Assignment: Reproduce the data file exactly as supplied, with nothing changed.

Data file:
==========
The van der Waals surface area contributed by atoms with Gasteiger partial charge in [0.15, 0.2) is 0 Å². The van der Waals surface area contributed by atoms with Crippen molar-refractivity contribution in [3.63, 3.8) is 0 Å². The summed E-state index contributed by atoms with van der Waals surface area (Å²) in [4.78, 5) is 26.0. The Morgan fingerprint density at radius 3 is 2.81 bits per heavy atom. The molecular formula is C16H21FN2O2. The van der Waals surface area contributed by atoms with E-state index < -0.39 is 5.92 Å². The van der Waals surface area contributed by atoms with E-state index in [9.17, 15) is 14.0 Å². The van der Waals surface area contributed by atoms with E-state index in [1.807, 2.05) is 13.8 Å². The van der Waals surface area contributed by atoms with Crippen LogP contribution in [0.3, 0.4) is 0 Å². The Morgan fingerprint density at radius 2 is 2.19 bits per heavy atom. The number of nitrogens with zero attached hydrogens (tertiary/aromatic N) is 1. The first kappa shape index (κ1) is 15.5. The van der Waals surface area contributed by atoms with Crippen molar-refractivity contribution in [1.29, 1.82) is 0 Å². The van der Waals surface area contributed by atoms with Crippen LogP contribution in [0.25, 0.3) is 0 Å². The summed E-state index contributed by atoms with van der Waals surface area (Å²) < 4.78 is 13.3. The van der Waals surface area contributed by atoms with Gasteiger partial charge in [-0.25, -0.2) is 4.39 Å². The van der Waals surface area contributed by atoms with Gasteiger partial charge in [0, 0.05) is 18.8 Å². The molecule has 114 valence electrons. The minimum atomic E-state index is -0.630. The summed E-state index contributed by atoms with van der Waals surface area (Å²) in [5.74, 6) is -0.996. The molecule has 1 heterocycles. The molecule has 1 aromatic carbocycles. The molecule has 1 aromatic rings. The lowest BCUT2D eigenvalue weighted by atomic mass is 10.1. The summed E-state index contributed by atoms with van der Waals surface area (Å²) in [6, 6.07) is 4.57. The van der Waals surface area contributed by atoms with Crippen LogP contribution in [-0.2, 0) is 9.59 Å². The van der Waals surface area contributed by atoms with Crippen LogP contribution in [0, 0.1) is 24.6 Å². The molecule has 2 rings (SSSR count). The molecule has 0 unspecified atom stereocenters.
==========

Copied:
The van der Waals surface area contributed by atoms with Gasteiger partial charge in [0.15, 0.2) is 0 Å². The van der Waals surface area contributed by atoms with Crippen molar-refractivity contribution in [3.63, 3.8) is 0 Å². The summed E-state index contributed by atoms with van der Waals surface area (Å²) in [4.78, 5) is 26.0. The Morgan fingerprint density at radius 3 is 2.81 bits per heavy atom. The molecular formula is C16H21FN2O2. The van der Waals surface area contributed by atoms with E-state index < -0.39 is 5.92 Å². The van der Waals surface area contributed by atoms with E-state index in [9.17, 15) is 14.0 Å². The van der Waals surface area contributed by atoms with E-state index in [1.807, 2.05) is 13.8 Å². The van der Waals surface area contributed by atoms with Crippen LogP contribution in [0.3, 0.4) is 0 Å². The Morgan fingerprint density at radius 2 is 2.19 bits per heavy atom. The number of nitrogens with zero attached hydrogens (tertiary/aromatic N) is 1. The first kappa shape index (κ1) is 15.5. The van der Waals surface area contributed by atoms with Crippen molar-refractivity contribution in [1.29, 1.82) is 0 Å². The van der Waals surface area contributed by atoms with Crippen LogP contribution in [0.25, 0.3) is 0 Å². The summed E-state index contributed by atoms with van der Waals surface area (Å²) < 4.78 is 13.3. The van der Waals surface area contributed by atoms with Gasteiger partial charge in [-0.25, -0.2) is 4.39 Å². The van der Waals surface area contributed by atoms with Gasteiger partial charge in [0, 0.05) is 18.8 Å². The molecule has 114 valence electrons. The minimum atomic E-state index is -0.630. The summed E-state index contributed by atoms with van der Waals surface area (Å²) in [5.74, 6) is -0.996. The molecule has 1 heterocycles. The molecule has 1 aromatic carbocycles. The molecule has 1 aromatic rings. The lowest BCUT2D eigenvalue weighted by atomic mass is 10.1. The summed E-state index contributed by atoms with van der Waals surface area (Å²) in [6, 6.07) is 4.57. The van der Waals surface area contributed by atoms with Crippen LogP contribution in [-0.2, 0) is 9.59 Å². The van der Waals surface area contributed by atoms with Crippen LogP contribution in [0, 0.1) is 24.6 Å². The molecule has 2 rings (SSSR count). The molecule has 0 unspecified atom stereocenters.